Despite Britain's skills shortage, young people are getting poor advice about work-based learning, say employers.
Bosses point the finger at Connexions, the Government's one-stop information and guidance shop for 13 to 19-year-olds. "The system is failing the vast majority of young people whose needs are not being met and who are on inappropriate courses," says the Confederation of British Industry.
Targeting of resources is preventing some young people from getting important information, the employers' organisation believes.
In its response to the National Skills Strategy, the CBI has called on the Government to gauge whether the present system, including the Connexions, is delivering the guidance young people need.
The confederation points to seemingly damning verdicts on Connexions advice: 48 of 49 16-19 area inspections found failings in guidance for young people about post-16 options.
But Connexions chief executive, Anne Weinstock, says the situation is "much more complex than people suppose". Ofsted's first report on Connexions in 2002 was done when services had only been running for between three and 12 months. "What they're finding now is a very different set of experiences.
Youngsters are getting very effective and impartial advice."
She also says that Connexions has been a scapegoat for the failure of clients who have multiple problems, and find it difficult to stay on course. "Poor careers advice becomes the Aunt Sally for falling off track," said Ms Weinstock. "But it's looking at it as a whole picture."
In both the initial report on Connexions and recent area reports, Ofsted did find much to praise. Inspectors praised a "cadre of personal advisers who are enthusiastic, committed to the aims of Connexions ... (with) a wide range of expertise". Advisers' "independence and impartiality" was welcomed by young people.
But poor advice for 16 to 19-year-olds about work-based learning in particular has been a persistent theme. Advice about this seems markedly worse than for other learning such as college courses.
Connexions shares responsibility for careers guidance with schools. Since 1998, the Government has required careers services to focus on young people in danger of social or economic exclusion. Schools on the other hand have a duty to equip all pupils with skills and knowledge to plan for their own future.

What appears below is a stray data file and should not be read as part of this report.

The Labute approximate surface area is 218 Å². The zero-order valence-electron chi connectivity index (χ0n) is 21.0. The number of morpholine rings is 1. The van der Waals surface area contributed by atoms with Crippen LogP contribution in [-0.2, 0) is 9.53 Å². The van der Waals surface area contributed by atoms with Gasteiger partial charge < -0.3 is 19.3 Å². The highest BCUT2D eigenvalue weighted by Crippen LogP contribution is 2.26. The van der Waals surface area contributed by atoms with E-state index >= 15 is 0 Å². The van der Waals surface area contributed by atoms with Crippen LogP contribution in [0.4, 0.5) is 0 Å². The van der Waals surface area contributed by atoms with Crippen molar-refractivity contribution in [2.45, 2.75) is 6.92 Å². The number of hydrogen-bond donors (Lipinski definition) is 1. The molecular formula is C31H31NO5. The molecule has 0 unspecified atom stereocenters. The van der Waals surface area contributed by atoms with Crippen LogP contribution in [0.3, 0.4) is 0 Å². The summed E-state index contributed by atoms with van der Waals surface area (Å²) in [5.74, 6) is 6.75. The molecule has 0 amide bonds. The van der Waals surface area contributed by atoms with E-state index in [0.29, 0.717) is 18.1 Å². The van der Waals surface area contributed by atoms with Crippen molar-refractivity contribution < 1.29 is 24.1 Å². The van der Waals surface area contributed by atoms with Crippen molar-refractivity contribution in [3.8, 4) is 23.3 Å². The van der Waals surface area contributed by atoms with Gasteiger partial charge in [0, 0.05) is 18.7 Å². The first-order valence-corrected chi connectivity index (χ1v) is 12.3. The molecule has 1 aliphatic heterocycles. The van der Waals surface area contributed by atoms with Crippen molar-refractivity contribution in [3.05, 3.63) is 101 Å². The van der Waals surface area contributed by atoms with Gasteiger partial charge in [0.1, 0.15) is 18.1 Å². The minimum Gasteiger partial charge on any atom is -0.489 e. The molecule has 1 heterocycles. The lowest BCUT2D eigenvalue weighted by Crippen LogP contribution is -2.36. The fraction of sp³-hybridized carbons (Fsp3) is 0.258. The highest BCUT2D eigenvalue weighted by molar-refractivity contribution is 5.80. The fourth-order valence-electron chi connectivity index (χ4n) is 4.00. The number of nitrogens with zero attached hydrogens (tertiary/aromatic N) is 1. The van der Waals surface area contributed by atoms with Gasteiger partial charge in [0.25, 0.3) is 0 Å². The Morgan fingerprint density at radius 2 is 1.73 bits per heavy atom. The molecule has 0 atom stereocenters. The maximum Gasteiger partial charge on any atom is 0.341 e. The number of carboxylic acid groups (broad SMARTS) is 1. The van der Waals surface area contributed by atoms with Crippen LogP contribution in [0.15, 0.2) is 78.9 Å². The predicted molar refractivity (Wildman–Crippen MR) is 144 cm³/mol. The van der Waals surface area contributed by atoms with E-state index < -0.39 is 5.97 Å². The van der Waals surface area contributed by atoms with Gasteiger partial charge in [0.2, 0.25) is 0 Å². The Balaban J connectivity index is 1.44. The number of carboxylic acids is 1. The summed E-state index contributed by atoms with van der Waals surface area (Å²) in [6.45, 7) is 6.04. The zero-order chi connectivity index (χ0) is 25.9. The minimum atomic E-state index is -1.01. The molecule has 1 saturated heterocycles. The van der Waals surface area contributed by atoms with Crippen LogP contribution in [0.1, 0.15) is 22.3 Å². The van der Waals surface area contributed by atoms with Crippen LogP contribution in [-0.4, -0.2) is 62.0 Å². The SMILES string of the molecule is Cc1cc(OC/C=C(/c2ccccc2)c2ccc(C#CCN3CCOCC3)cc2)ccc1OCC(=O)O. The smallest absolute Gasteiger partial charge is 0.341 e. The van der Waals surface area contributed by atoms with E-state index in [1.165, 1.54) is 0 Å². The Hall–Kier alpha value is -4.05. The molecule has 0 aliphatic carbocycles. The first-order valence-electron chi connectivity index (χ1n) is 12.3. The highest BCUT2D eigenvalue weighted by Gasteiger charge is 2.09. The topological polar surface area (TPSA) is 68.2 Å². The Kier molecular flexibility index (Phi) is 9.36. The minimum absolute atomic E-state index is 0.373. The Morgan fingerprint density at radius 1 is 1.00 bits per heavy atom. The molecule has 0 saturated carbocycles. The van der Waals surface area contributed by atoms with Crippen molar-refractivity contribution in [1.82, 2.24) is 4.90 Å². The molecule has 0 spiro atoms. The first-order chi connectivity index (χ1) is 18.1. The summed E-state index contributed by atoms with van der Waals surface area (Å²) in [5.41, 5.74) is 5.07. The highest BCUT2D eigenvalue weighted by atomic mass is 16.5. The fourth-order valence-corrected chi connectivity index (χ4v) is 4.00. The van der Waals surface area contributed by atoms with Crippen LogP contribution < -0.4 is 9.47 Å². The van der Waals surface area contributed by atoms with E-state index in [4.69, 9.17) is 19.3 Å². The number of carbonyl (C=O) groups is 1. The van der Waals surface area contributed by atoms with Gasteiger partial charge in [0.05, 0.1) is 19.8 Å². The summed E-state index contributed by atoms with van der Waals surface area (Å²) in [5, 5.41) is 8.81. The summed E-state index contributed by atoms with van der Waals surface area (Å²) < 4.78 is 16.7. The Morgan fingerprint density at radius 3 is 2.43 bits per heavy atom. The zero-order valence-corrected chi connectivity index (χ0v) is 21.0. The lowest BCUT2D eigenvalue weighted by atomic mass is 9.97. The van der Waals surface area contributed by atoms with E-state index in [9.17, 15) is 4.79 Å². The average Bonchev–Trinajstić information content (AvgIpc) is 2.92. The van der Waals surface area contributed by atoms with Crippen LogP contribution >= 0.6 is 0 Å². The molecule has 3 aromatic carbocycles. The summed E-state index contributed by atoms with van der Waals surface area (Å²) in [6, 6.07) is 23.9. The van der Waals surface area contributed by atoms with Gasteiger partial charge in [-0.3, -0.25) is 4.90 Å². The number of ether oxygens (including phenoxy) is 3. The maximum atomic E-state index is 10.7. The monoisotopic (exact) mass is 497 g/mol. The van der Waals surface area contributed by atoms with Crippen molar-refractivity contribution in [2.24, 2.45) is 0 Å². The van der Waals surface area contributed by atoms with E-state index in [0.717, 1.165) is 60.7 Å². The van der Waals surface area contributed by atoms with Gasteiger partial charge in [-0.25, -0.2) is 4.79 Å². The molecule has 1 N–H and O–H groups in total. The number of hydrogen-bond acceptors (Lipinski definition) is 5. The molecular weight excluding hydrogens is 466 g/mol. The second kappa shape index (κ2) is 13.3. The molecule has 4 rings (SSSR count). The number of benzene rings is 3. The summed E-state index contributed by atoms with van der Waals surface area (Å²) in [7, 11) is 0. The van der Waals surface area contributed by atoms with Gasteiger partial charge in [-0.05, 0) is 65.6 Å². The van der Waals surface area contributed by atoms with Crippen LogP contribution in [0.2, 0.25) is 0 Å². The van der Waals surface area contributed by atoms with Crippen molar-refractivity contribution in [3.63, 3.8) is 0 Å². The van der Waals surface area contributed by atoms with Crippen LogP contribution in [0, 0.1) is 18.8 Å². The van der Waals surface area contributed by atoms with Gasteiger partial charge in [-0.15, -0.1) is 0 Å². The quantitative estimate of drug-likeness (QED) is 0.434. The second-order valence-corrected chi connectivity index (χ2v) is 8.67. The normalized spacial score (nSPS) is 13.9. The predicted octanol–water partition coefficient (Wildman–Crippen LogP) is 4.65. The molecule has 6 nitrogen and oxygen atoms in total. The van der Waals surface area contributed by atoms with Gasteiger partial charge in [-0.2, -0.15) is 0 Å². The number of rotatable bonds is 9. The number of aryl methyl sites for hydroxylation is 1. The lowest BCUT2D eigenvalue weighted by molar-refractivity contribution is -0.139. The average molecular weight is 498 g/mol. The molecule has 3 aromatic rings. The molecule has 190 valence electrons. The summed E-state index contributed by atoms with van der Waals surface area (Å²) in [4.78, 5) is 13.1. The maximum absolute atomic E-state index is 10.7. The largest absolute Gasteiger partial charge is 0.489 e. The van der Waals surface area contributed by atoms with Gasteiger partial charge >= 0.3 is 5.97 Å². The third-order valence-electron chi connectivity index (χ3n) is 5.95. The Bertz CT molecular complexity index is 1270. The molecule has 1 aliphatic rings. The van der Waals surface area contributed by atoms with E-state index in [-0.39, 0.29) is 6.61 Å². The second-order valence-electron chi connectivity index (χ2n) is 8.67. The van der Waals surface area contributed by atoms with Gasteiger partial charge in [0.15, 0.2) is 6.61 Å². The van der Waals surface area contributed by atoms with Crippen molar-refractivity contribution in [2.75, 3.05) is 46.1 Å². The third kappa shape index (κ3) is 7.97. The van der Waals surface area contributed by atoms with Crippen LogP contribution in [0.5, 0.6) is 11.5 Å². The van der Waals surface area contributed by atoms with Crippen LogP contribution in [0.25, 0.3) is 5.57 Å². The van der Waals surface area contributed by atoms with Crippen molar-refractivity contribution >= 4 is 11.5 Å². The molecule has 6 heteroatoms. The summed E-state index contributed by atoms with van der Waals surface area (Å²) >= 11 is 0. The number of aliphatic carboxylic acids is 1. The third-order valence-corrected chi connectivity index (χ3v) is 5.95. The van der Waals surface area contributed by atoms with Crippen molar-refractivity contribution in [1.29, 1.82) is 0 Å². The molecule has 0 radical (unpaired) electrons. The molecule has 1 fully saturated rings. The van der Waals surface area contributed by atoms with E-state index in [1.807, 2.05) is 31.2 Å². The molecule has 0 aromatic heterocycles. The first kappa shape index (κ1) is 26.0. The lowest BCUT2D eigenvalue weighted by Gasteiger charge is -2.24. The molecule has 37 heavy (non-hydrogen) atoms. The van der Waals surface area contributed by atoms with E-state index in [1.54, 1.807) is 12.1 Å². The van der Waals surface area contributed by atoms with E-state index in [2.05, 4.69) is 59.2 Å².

The focus on the most needy was "positive and well-intentioned," says Graham Hoyle, chief executive of the Association of Learning Providers, but has had unintended results: often it means a few get help, while the majority are neglected. "Some people are getting specialist help at the expense of universalism," he says.
The new focus on the needy was often resented or misunderstood by pupils and schools. A study for the Department for Education and Skills by the National Foundation for Educational Research in 2001 revealed mainstream pupils resented the loss of their automatic right to a careers interview.
For many, said the NFER, careers advice became stigmatised as something for "thickies" and "dropouts". School staff sometimes believed they were being asked to do extra work to improve the profits of the newly privatised careers service.
Schools also may not have expertise in careers guidance: the NFER study suggested only a third of the schools surveyed had the capacity to pick up the work previously done by the careers service.
Sylvia Thomson, president of the National Association of Careers and Guidance Teachers, has sympathy with schools. "A lot of people are unclear about careers guidance. Statutory provision has improved since the 1980s, but schools' capacity has not because they've had so many pressures to deliver the national curriculum," she says. "Pressures on schools from parents and league tables mean schools put more effort into academic success. There's not enough time for good careers guidance."
This view was echoed in research fro the Connexions Service in 2002. "The effectiveness of careers sessions is often undermined by short tutor periods, carousel arrangements, inadequate differentiation and a lack of focus on learning outcomes," says the report.
And careers lessons are often given by form tutors with no training in careers, a situation the NACTG is lobbying to remedy.